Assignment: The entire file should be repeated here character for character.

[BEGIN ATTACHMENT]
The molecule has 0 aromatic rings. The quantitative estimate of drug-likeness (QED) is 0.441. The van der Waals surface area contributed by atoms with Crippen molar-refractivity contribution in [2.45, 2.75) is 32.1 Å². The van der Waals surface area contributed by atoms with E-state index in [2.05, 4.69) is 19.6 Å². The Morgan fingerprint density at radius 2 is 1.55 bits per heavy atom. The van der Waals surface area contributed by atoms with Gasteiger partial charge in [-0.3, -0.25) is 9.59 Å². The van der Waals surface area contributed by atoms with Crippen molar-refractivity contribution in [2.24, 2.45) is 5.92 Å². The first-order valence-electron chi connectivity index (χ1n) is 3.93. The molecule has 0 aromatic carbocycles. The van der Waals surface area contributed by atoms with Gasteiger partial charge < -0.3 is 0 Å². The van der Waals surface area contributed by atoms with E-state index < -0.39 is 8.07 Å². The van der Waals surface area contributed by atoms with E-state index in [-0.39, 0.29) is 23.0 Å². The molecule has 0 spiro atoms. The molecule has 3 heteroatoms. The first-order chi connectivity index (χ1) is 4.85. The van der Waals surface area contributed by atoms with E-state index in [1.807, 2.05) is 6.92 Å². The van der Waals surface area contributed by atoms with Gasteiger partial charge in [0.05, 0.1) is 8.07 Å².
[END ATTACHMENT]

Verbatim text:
The molecule has 0 aromatic rings. The quantitative estimate of drug-likeness (QED) is 0.441. The van der Waals surface area contributed by atoms with Crippen molar-refractivity contribution in [2.45, 2.75) is 32.1 Å². The van der Waals surface area contributed by atoms with E-state index in [2.05, 4.69) is 19.6 Å². The Morgan fingerprint density at radius 2 is 1.55 bits per heavy atom. The van der Waals surface area contributed by atoms with Gasteiger partial charge in [-0.3, -0.25) is 9.59 Å². The van der Waals surface area contributed by atoms with Crippen molar-refractivity contribution in [2.24, 2.45) is 5.92 Å². The first-order valence-electron chi connectivity index (χ1n) is 3.93. The molecule has 0 aromatic carbocycles. The van der Waals surface area contributed by atoms with Gasteiger partial charge < -0.3 is 0 Å². The van der Waals surface area contributed by atoms with E-state index < -0.39 is 8.07 Å². The van der Waals surface area contributed by atoms with E-state index in [-0.39, 0.29) is 23.0 Å². The molecule has 0 spiro atoms. The molecule has 3 heteroatoms. The first-order chi connectivity index (χ1) is 4.85. The van der Waals surface area contributed by atoms with E-state index in [1.807, 2.05) is 6.92 Å². The van der Waals surface area contributed by atoms with Gasteiger partial charge in [0.05, 0.1) is 8.07 Å².